I'm doing a project for university and I am struggling to code and set up a rotary encoder that can control hot-cold variations. Much like the idea of communicating temperature selected by turning a dial. I would either like to control a single strip of RGB LEDs or a single bulb (changing and fading between colours at the same time).

I would like to have the dial turn from 0 - 180 degrees and relate to intense blue changing to intense red and all the colours in between as increments.

I have an Arduino Uno.

Thank you!

  • Which part of that are you having a problem with? Reading the rotary encoder or making the LED(s) light up in the right way?
    – Majenko
    Aug 25, 2016 at 22:46
  • The SE format works best asking 1 question and getting 1 answer. And, you'll get a lot more responses here if you give your project a try first. Then, if you get stuck, ask a question about the issue you are having problems with. That said, break your project into two parts. There are plenty of on line web pages regarding rotary encoders. And plenty of on line web pages which talk about RGB LEDs.
    – st2000
    Aug 26, 2016 at 1:53
  • Did you miss to add your source code, components and wiring? Aug 26, 2016 at 13:34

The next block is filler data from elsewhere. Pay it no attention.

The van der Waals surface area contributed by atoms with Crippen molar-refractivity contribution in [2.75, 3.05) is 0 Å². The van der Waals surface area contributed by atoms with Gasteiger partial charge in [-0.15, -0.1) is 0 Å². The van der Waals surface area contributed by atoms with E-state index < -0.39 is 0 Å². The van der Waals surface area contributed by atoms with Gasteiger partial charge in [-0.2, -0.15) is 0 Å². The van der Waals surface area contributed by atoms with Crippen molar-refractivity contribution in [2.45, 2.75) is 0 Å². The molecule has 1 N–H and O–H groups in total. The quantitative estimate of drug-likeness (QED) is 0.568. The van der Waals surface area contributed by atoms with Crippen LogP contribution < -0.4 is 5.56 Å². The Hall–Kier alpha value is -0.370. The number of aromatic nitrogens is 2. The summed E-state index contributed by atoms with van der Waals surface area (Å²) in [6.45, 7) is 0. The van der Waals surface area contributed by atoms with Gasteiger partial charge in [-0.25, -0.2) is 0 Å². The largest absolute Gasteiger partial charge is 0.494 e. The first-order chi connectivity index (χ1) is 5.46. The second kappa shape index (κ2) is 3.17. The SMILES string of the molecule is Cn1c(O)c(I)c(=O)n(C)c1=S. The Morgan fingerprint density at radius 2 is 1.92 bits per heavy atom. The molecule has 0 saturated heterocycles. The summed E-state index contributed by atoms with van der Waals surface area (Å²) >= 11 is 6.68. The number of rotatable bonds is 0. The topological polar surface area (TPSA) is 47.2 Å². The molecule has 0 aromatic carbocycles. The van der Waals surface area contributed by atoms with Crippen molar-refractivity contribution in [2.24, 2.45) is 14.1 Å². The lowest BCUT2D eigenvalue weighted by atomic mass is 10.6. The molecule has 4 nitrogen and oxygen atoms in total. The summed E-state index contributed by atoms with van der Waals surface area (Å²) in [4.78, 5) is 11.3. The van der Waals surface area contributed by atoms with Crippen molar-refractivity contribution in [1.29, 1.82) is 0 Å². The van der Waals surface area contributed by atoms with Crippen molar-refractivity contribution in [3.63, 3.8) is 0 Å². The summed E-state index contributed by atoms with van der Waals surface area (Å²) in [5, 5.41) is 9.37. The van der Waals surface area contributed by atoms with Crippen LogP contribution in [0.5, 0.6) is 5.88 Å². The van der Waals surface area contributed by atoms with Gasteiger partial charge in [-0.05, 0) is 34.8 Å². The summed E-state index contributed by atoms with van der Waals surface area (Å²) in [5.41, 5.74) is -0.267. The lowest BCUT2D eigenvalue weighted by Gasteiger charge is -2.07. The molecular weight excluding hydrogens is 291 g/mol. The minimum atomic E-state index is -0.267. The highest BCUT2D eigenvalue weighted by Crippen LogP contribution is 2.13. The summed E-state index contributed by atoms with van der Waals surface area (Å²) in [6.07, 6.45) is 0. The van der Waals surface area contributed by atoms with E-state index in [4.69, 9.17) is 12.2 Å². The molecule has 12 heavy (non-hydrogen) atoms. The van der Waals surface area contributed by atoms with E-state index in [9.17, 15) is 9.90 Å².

• 3
    If you want a dial that turns from 0 to 180, is a rotary encoder the best option? Generally this component is used either (a) as a rotational speed sensor; or (b) because we've got used to having seamless rotary controls. A potentiometer would be better suited, and easier to include. Aug 26, 2016 at 19:51
  • 1
    You probably want to use the HUE color scheme instead of RGB and then just map the HUE value to the analog value of a potentiometer.
    – Paul
    Jul 27, 2017 at 14:18

2 Answers 2


Well as I understand you want to use a rotary encoder ? Rotary encoder can turn freely. Which you can read via arduino easily with a library. You can count a number(let's say x) from 0 up to 255, and write that number to one of the color. For the other color write 255-x so when blue is fading down the red is increasing. But I suggest you to use a potentiometer which has a limited turn (about 270 degrees). Connect it to arduino's one of the analog read pins. It will give you a 10 bit value which is between 0-1023 . You can scale this down to 0-255 range with map function. [Example: "x = map(x,0,1023,0,255);" ] after that just follow the same process as before.


http://playground.arduino.cc/Main/RotaryEncoders is where the rotarty encoder libraries are. From there you can use PWM on the outputs as said. There are also some addressable RGB strips/modules that incorporate a driver IC such as adafruit neopixels where you can just write values for colour and brightness to the IC fairly simply, depending on your level of electronics knowledge.

Not the answer you're looking for? Browse other questions tagged or ask your own question.